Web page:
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Want to replace your vintage cast iron bathtub? You may be surprised that a comparable antique tub, or even a period-style reproduction, can easily cost thousands of dollars.
Sure, $30 will get you a refinishing kit at the local home improvement center. But while that may sound like a deal too good to pass up, understand that bathtub refinishing is no modest undertaking.
However, if you possess the requisite skills, feel comfortable working with chemicals, and are able to commit the time it takes to accomplish the task, you can transform your old stained bathtub into a new version of itself within one weekend.
Here are some important considerations to bear in mind:
Calculate the True Cost
Check to see what is included in your refinishing kit. If it comes with paint and only paint, then you will have to purchase other essential project materials separately. These include but are not limited to painting tools (brush, roller, painter’s tape), protective gear (rubber gloves, eye wear, respirator), and cleaning supplies (drop cloths, mineral spirits, chemical cleaning agents). While it’s possible to achieve a satisfying finish with a brush and roller, a paint sprayer will provide the most most professional-looking result.
Understand the Project Scope
Like any do-it-yourself project, bathtub refinishing involves an order of operations. As a first step, rid your tub of scum or soap residue, and be sure that chipped or pitted areas are filled with putty and sanded. Also, remove the drain cover, lever plate, and caulking around the tub’s edge. Since you will be working with chemicals, wear adequate protective gear and keep the room well-ventilated throughout the process. Allow sufficient dry time between each application, and remember that once the project is complete, you won’t be able to use the tub for three to five days—something to think about if it’s your home’s only bath.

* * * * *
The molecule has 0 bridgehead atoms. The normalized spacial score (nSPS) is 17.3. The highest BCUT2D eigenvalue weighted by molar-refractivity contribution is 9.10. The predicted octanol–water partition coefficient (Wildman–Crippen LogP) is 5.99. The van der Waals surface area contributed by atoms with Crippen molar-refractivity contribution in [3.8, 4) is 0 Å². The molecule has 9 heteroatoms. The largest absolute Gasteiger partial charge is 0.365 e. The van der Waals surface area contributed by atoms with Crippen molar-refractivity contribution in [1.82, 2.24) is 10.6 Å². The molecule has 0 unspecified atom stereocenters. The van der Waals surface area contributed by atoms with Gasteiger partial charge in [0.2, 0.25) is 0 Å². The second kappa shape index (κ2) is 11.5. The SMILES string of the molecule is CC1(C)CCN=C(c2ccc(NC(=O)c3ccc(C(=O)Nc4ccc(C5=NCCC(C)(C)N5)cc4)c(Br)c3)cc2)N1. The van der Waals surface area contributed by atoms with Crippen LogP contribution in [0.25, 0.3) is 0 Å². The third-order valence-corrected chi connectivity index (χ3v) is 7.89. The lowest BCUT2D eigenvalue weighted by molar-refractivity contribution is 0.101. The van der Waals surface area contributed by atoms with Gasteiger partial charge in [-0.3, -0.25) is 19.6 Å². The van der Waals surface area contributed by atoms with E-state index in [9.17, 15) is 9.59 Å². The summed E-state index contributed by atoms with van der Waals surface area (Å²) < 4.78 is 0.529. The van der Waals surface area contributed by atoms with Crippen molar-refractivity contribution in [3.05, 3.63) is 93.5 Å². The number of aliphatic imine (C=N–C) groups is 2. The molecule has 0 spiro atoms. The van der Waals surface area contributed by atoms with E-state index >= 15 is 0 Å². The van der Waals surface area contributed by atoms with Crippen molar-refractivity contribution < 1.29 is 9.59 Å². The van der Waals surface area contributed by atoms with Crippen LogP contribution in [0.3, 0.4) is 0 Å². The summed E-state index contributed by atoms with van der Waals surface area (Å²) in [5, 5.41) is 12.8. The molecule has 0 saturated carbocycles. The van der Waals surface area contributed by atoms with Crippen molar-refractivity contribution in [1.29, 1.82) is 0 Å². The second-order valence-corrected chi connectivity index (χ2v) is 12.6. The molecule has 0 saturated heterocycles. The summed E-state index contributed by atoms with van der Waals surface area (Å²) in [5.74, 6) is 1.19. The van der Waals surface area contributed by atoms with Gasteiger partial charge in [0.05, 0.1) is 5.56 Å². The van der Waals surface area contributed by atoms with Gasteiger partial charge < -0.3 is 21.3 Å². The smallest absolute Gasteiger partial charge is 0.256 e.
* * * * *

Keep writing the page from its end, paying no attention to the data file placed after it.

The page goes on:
Prepare for the Unexpected
You never know when a straightforward bathtub refinishing job can turn into an elaborate bathroom overhaul. When I removed the old caulking around the tub in my own 1918 bathroom, I found hidden areas of damp in the walls. We had already planned to install new walls in the house, just not immediately. Needless to say, our priorities changed after this discovery. Indeed, older homes are full of surprises, so be ready for anything.
Consult a Professional
If you would rather not do the work yourself, professional bathtub refinishing may be an option worth pursuing, depending on where you live and how much you can spend. In your search for a local refinisher, don’t forget to ask whether additional expenses (e.g., travel) are counted in the estimate. You can expect to pay between $300 and $650, according to the Professional Bathtub Refinishers Association.
For more on bathrooms, consider: